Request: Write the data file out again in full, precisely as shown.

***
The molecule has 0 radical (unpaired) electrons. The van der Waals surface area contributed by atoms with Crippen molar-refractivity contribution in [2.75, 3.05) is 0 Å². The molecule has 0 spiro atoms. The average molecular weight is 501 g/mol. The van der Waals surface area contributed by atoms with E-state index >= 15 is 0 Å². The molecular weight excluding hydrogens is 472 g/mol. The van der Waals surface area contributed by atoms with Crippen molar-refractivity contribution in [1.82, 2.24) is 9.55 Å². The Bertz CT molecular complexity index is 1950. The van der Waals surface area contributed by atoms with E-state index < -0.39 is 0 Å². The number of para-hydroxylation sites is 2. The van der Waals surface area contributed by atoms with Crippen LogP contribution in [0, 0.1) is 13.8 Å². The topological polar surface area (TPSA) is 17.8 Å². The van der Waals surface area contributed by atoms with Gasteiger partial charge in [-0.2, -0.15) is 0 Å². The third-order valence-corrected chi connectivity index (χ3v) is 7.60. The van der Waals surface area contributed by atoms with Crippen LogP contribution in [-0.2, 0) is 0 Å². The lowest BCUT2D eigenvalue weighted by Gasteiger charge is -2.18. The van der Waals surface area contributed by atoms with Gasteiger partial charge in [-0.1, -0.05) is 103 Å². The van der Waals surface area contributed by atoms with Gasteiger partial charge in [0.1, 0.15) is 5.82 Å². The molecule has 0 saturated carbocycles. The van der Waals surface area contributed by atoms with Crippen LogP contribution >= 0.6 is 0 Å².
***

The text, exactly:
The molecule has 0 radical (unpaired) electrons. The van der Waals surface area contributed by atoms with Crippen molar-refractivity contribution in [2.75, 3.05) is 0 Å². The molecule has 0 spiro atoms. The average molecular weight is 501 g/mol. The van der Waals surface area contributed by atoms with E-state index >= 15 is 0 Å². The molecular weight excluding hydrogens is 472 g/mol. The van der Waals surface area contributed by atoms with Crippen molar-refractivity contribution in [1.82, 2.24) is 9.55 Å². The Bertz CT molecular complexity index is 1950. The van der Waals surface area contributed by atoms with E-state index < -0.39 is 0 Å². The number of para-hydroxylation sites is 2. The van der Waals surface area contributed by atoms with Crippen LogP contribution in [0, 0.1) is 13.8 Å². The topological polar surface area (TPSA) is 17.8 Å². The van der Waals surface area contributed by atoms with Gasteiger partial charge in [-0.2, -0.15) is 0 Å². The third-order valence-corrected chi connectivity index (χ3v) is 7.60. The van der Waals surface area contributed by atoms with Crippen LogP contribution in [-0.2, 0) is 0 Å². The lowest BCUT2D eigenvalue weighted by Gasteiger charge is -2.18. The van der Waals surface area contributed by atoms with Gasteiger partial charge in [-0.1, -0.05) is 103 Å². The van der Waals surface area contributed by atoms with Gasteiger partial charge in [0.1, 0.15) is 5.82 Å². The molecule has 0 saturated carbocycles. The van der Waals surface area contributed by atoms with Crippen LogP contribution >= 0.6 is 0 Å².